Version: 34.20210626.3.1 (2021-07-14T14:49:01Z)
                BaseCommit: 252fffde6f56d183a3c51c05a0c602b61011f6cb4de23a58313ba3b0023dc360
              GPGSignature: Valid signature by 8C5BA6990BDB26E19F2A1A801161AE6945719A39
                      Diff: 1 added
           LayeredPackages: systemd-oomd-defaults
             LocalPackages: amazon-ssm-agent-3.0.1390.0-1.x86_64

● ostree://fedora:fedora/x86_64/coreos/stable
                   Version: 34.20210626.3.1 (2021-07-14T14:49:01Z)
                BaseCommit: 252fffde6f56d183a3c51c05a0c602b61011f6cb4de23a58313ba3b0023dc360
              GPGSignature: Valid signature by 8C5BA6990BDB26E19F2A1A801161AE6945719A39
           LayeredPackages: systemd-oomd-defaults

  ostree://fedora:fedora/x86_64/coreos/stable
                   Version: 34.20210626.3.1 (2021-07-14T14:49:01Z)
                    Commit: 252fffde6f56d183a3c51c05a0c602b61011f6cb4de23a58313ba3b0023dc360
              GPGSignature: Valid signature by 8C5BA6990BDB26E19F2A1A801161AE6945719A39
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If we wanted to rollback on this installation we can do a rpm-ostree rollback

If wanted to deploy a specific version we can do rpm-otree deploy 34.20210626.3.1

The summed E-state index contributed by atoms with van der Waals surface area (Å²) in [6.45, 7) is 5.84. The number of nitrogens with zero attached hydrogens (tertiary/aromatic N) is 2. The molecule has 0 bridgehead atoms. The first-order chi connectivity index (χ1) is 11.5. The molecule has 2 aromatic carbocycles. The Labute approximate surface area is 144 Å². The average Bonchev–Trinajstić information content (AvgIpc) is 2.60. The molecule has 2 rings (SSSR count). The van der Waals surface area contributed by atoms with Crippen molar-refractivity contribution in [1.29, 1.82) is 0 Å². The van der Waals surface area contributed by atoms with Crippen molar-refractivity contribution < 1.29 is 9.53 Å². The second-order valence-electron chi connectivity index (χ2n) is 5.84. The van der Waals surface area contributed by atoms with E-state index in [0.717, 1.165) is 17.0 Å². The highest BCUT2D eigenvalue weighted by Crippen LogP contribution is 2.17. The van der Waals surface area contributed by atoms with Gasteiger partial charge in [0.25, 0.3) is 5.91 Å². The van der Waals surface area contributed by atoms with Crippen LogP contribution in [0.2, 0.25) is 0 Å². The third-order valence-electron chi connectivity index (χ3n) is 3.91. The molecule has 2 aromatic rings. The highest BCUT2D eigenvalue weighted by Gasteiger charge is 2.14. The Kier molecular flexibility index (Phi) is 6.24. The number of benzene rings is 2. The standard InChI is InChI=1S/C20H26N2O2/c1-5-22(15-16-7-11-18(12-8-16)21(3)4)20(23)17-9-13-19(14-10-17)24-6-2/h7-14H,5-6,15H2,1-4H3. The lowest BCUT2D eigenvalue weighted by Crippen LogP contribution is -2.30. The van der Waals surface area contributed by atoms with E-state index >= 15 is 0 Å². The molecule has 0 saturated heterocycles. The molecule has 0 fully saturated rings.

If you want to learn more you give the RPM-OS-tree more of a read:

https://coreos.github.io/rpm-ostree/

Hot tip from Joe 🔥

Fedora Atomic was the old OS that got "merged" with CoreOS Container Linux when Red Hat bought CoreOS, Inc

So to clarify Fedora Atomic + CoreOS Container Linux = Fedora CoreOS

Late Observation

When you SSH in it may also tell you the linux version. I never noticed this before, but it clearly tell you its Fedora CoreOs and its version. 🤦 🤦🤦

~/Sites/selfhost[main]: ssh core@54.164.107.192
Fedora CoreOS 34.20210626.3.1
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Conclusion

While we would get synergies using supported cloud linux distributions like CentOS or Amazon Linux 2, the trade off using Fedora Atomic means I never have to worry about what was installed, how to uninstall something, or how to get my OS into a specific state of configuration.

It makes me question why Cloud Service Providers (CSPs) don't use a flavour of linux that is atomic.

Discussion (2)

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jdoss profile image
Joe Doss

Here is the official documentation site for Fedora CoreOS

docs.fedoraproject.org/en-US/fedor...

and it has a pretty decent FAQ that covers some questions w/r/t Fedora Atomic + CoreOS Container Linux. Also, Fedora CoreOS has its own category on the Fedora Discussion site that might be helpful too.

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coffeecraftcode profile image
Christina Gorton

Thanks for these posts Andrew! I am learning a lot from them.